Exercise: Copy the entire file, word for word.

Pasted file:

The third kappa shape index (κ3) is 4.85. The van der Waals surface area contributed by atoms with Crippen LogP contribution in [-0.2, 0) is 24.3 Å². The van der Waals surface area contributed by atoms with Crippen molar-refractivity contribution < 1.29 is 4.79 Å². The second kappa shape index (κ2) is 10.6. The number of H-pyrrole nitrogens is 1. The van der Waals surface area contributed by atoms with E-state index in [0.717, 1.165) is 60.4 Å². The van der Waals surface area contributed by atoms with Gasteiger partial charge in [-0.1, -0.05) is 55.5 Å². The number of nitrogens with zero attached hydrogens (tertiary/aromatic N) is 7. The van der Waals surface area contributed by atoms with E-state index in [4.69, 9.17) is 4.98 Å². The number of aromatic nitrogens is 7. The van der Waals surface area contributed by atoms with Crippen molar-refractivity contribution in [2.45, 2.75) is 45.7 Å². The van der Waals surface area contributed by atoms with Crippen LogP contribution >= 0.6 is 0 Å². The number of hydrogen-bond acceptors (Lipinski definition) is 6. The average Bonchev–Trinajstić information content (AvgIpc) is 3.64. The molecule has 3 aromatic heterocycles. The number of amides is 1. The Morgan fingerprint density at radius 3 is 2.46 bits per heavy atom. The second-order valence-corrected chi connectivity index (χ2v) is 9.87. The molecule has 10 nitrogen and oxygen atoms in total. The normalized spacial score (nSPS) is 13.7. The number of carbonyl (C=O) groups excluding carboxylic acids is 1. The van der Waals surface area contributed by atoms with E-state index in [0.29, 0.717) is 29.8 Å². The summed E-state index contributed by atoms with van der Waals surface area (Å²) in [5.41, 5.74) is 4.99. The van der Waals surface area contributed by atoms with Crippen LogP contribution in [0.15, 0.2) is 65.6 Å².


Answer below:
The third kappa shape index (κ3) is 4.85. The van der Waals surface area contributed by atoms with Crippen LogP contribution in [-0.2, 0) is 24.3 Å². The van der Waals surface area contributed by atoms with Crippen molar-refractivity contribution < 1.29 is 4.79 Å². The second kappa shape index (κ2) is 10.6. The number of H-pyrrole nitrogens is 1. The van der Waals surface area contributed by atoms with E-state index in [0.717, 1.165) is 60.4 Å². The van der Waals surface area contributed by atoms with Gasteiger partial charge in [-0.1, -0.05) is 55.5 Å². The number of nitrogens with zero attached hydrogens (tertiary/aromatic N) is 7. The van der Waals surface area contributed by atoms with E-state index in [4.69, 9.17) is 4.98 Å². The number of aromatic nitrogens is 7. The van der Waals surface area contributed by atoms with Crippen molar-refractivity contribution in [2.45, 2.75) is 45.7 Å². The van der Waals surface area contributed by atoms with Crippen LogP contribution >= 0.6 is 0 Å². The number of hydrogen-bond acceptors (Lipinski definition) is 6. The average Bonchev–Trinajstić information content (AvgIpc) is 3.64. The molecule has 3 aromatic heterocycles. The number of amides is 1. The Morgan fingerprint density at radius 3 is 2.46 bits per heavy atom. The second-order valence-corrected chi connectivity index (χ2v) is 9.87. The molecule has 10 nitrogen and oxygen atoms in total. The normalized spacial score (nSPS) is 13.7. The number of carbonyl (C=O) groups excluding carboxylic acids is 1. The van der Waals surface area contributed by atoms with E-state index in [0.29, 0.717) is 29.8 Å². The summed E-state index contributed by atoms with van der Waals surface area (Å²) in [5.41, 5.74) is 4.99. The van der Waals surface area contributed by atoms with Crippen LogP contribution in [0.15, 0.2) is 65.6 Å².